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Voyage without an ending

SHIP By David Macaulay, Dorling Kindersley, Pounds 9.99. 0 7513 7022 3.

This book embodies a very good idea. Although in essence a detailed factual account of underwater archaeology and the construction of a late medieval ship, it engages the reader's attention by presenting the information as fiction. This allows the writer to go beyond the normal limits of archaeological reports to include the purported journal of the 16th-century owner of the ship whose wreck is discovered in the first half of the book. So there is more satisfying certainty that we know what happened than is always the case in real research.

We are given a fair picture of the investigation of a wreck, which demonstrates convincingly how and why proper exploration of such a site differs from the looting of treasure hunters. There is also a good account of the construction of a medieval ship, although perhaps we are not shown clearly enough how our knowledge of that depends on the recovery of ancient wrecks. One could be left with the idea that only the discovery of written accounts like the journal allows us to understand medieval ship-building, whereas in fact it is work of the kind recounted in the first half of the book which underlies the fictional journal.

Ship is attractively presented with atmospheric illustrations in a variety of styles to suit different parts of the story. The message and the concept can't be faulted and the author conveys his enthusiasm for the subject. I did, however, have problems with the text. For a fictional account, it is rather overloaded with straight factual details. The language is workmanlike rather than elegant, and at times assumes an adult understanding. I'm not sure what age group the book is intended for and wonder whether the pictures give it a spuriously younger feel than the content warrants.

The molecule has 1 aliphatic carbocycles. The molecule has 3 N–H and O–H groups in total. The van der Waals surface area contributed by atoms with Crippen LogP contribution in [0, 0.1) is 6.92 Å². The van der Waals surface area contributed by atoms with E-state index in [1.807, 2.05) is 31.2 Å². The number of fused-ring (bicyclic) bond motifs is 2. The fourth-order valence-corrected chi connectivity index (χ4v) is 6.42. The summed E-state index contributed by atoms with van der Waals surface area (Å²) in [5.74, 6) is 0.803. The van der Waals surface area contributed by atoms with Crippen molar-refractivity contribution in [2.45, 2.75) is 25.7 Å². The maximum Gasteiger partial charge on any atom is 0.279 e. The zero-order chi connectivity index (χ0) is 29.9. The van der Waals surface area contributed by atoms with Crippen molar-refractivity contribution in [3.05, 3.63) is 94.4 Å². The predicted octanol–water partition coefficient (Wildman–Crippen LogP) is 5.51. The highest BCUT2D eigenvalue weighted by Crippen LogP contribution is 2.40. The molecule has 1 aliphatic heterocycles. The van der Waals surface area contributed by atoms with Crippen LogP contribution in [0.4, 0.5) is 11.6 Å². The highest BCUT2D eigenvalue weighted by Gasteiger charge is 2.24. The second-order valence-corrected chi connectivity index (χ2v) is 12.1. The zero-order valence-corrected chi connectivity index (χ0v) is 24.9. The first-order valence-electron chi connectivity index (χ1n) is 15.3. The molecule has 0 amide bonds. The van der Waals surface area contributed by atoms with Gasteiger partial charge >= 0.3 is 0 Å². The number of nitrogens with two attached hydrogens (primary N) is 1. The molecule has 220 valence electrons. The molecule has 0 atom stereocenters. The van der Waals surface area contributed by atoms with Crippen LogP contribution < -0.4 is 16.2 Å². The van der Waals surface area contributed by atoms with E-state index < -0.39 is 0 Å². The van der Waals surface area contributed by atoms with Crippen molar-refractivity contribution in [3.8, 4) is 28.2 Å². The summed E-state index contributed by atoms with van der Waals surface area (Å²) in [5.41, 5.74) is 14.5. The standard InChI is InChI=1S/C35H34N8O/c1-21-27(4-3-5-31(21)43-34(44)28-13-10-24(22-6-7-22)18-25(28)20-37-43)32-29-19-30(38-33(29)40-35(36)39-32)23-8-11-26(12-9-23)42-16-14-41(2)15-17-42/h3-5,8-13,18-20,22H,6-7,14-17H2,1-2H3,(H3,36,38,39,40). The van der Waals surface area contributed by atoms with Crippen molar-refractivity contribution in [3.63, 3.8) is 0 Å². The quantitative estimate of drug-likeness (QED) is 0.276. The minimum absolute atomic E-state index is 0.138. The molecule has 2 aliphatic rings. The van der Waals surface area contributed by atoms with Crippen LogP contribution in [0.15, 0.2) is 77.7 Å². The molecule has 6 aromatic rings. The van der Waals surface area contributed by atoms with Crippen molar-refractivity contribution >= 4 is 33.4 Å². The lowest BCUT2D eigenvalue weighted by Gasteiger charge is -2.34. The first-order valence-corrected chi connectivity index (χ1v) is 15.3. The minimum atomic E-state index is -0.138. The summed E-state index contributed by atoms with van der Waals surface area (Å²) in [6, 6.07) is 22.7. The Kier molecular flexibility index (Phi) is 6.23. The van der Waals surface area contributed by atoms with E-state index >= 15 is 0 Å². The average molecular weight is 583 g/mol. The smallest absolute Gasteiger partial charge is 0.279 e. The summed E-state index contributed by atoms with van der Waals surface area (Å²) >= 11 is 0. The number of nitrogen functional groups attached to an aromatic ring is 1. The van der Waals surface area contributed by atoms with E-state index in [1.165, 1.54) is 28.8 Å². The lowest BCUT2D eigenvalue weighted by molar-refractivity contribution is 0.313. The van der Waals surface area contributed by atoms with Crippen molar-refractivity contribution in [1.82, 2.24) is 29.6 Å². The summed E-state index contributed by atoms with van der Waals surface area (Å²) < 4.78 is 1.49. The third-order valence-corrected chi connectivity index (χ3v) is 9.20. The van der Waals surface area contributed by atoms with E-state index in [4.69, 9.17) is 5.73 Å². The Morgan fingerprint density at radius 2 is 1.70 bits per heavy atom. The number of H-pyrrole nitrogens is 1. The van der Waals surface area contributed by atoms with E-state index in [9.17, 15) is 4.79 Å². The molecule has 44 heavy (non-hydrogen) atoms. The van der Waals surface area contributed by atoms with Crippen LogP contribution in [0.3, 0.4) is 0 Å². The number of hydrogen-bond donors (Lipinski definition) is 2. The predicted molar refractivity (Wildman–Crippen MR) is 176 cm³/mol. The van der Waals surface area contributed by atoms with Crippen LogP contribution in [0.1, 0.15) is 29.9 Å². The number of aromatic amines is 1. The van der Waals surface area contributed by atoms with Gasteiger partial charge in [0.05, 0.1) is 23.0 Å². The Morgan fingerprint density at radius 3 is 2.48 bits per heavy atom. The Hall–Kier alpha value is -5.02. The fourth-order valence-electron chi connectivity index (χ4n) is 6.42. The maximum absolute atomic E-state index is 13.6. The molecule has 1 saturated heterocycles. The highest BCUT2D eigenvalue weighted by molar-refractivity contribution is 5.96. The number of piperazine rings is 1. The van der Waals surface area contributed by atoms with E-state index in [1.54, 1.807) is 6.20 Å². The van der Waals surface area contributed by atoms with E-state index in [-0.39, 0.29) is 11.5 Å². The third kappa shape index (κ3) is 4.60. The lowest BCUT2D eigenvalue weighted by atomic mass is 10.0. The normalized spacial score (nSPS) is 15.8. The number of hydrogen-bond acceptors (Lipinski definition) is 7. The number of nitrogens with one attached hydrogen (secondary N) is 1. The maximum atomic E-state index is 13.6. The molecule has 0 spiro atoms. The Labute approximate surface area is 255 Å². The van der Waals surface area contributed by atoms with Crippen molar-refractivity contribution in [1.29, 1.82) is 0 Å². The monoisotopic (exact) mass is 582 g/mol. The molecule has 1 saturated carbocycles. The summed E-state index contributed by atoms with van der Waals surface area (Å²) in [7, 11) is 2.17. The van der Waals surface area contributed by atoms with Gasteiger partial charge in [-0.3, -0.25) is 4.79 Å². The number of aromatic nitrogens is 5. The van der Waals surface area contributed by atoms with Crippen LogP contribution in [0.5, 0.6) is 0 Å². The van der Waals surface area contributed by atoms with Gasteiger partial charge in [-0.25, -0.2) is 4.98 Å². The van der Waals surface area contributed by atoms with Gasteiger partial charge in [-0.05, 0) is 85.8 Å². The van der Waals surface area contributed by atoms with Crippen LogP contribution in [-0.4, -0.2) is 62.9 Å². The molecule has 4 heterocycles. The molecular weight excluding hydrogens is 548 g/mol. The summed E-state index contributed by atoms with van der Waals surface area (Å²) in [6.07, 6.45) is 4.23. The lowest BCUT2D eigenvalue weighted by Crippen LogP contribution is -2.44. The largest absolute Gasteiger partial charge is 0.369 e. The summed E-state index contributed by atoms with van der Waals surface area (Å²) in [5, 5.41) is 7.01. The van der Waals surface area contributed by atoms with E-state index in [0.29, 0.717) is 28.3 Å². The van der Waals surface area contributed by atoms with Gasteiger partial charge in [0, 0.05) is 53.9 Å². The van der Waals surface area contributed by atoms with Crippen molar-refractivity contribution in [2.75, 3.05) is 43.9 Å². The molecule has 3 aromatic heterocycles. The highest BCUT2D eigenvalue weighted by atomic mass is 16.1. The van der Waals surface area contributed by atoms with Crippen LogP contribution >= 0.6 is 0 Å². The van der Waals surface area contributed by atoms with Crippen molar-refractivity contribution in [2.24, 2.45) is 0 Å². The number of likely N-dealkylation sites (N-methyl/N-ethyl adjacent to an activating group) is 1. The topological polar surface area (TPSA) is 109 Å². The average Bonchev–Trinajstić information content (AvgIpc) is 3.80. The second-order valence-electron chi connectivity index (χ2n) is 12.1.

My eight-year-old daughter found it interesting, and comprehensible despite some difficult words, but her main criticism was that it didn't have a proper ending. She is right, it doesn't. We never get a satisfactory tying up of the ancient and modern ends. The book can be used as a puzzle, and the story created from it, which may have been the intention. But I think many readers would like a more definitive ending, whether in the past or the present. The ship lifted and displayed perhaps, or maybe the account of the end of the ship, which appears in the middle, should have been at the end.

As it is, the book ends with the last journal entry (the journal writer tells us he is leaving it with his brother in Seville, hence its preservation) and we are left to deduce that he was lost at sea with his ship on its maiden voyages and that the gold cross he receives as a present is the one found by the excavators centuries later. The last picture, of the ghostly ancient ship meeting the modern exploration vessel, expresses the kind of idea that needed to be spelled out in the text as well. But this is an imaginative and carefully researched book which should interest and inform a wide range of readers.

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